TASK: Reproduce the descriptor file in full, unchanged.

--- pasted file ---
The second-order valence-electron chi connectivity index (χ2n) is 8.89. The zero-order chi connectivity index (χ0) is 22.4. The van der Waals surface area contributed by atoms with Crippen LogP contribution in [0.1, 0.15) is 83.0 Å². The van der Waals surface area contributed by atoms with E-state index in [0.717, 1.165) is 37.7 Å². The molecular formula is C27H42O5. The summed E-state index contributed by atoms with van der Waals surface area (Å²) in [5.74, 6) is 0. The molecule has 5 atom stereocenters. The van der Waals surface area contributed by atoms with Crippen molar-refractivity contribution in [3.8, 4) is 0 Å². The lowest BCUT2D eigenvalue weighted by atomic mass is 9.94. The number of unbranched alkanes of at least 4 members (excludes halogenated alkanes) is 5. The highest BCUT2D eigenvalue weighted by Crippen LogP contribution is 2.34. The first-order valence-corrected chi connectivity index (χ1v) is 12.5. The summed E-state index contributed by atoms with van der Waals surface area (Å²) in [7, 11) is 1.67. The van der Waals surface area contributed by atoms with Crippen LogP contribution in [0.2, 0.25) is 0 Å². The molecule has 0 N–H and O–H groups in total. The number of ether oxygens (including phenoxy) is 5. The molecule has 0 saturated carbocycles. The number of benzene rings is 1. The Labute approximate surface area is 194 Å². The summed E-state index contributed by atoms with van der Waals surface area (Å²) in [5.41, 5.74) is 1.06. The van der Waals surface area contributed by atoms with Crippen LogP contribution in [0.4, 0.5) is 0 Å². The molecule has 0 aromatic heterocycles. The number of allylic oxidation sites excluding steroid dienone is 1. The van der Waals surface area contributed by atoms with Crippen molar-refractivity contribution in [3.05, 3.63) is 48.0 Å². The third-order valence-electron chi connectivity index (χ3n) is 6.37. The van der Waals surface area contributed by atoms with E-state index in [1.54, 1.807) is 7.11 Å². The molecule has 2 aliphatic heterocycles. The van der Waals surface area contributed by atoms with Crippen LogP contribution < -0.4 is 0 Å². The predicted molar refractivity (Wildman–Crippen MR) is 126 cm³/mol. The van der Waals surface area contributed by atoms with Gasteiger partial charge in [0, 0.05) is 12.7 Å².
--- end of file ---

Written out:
The second-order valence-electron chi connectivity index (χ2n) is 8.89. The zero-order chi connectivity index (χ0) is 22.4. The van der Waals surface area contributed by atoms with Crippen LogP contribution in [0.1, 0.15) is 83.0 Å². The van der Waals surface area contributed by atoms with E-state index in [0.717, 1.165) is 37.7 Å². The molecular formula is C27H42O5. The summed E-state index contributed by atoms with van der Waals surface area (Å²) in [5.74, 6) is 0. The molecule has 5 atom stereocenters. The van der Waals surface area contributed by atoms with Crippen molar-refractivity contribution in [3.8, 4) is 0 Å². The lowest BCUT2D eigenvalue weighted by atomic mass is 9.94. The number of unbranched alkanes of at least 4 members (excludes halogenated alkanes) is 5. The highest BCUT2D eigenvalue weighted by Crippen LogP contribution is 2.34. The first-order valence-corrected chi connectivity index (χ1v) is 12.5. The summed E-state index contributed by atoms with van der Waals surface area (Å²) in [7, 11) is 1.67. The van der Waals surface area contributed by atoms with Crippen LogP contribution in [0.2, 0.25) is 0 Å². The molecule has 0 N–H and O–H groups in total. The number of ether oxygens (including phenoxy) is 5. The molecule has 0 saturated carbocycles. The number of benzene rings is 1. The Labute approximate surface area is 194 Å². The summed E-state index contributed by atoms with van der Waals surface area (Å²) in [5.41, 5.74) is 1.06. The van der Waals surface area contributed by atoms with Crippen LogP contribution in [0.4, 0.5) is 0 Å². The molecule has 0 aromatic heterocycles. The number of allylic oxidation sites excluding steroid dienone is 1. The van der Waals surface area contributed by atoms with Crippen molar-refractivity contribution in [3.05, 3.63) is 48.0 Å². The third-order valence-electron chi connectivity index (χ3n) is 6.37. The van der Waals surface area contributed by atoms with E-state index in [1.54, 1.807) is 7.11 Å². The molecule has 2 aliphatic heterocycles. The van der Waals surface area contributed by atoms with Crippen LogP contribution < -0.4 is 0 Å². The predicted molar refractivity (Wildman–Crippen MR) is 126 cm³/mol. The van der Waals surface area contributed by atoms with Gasteiger partial charge in [0, 0.05) is 12.7 Å².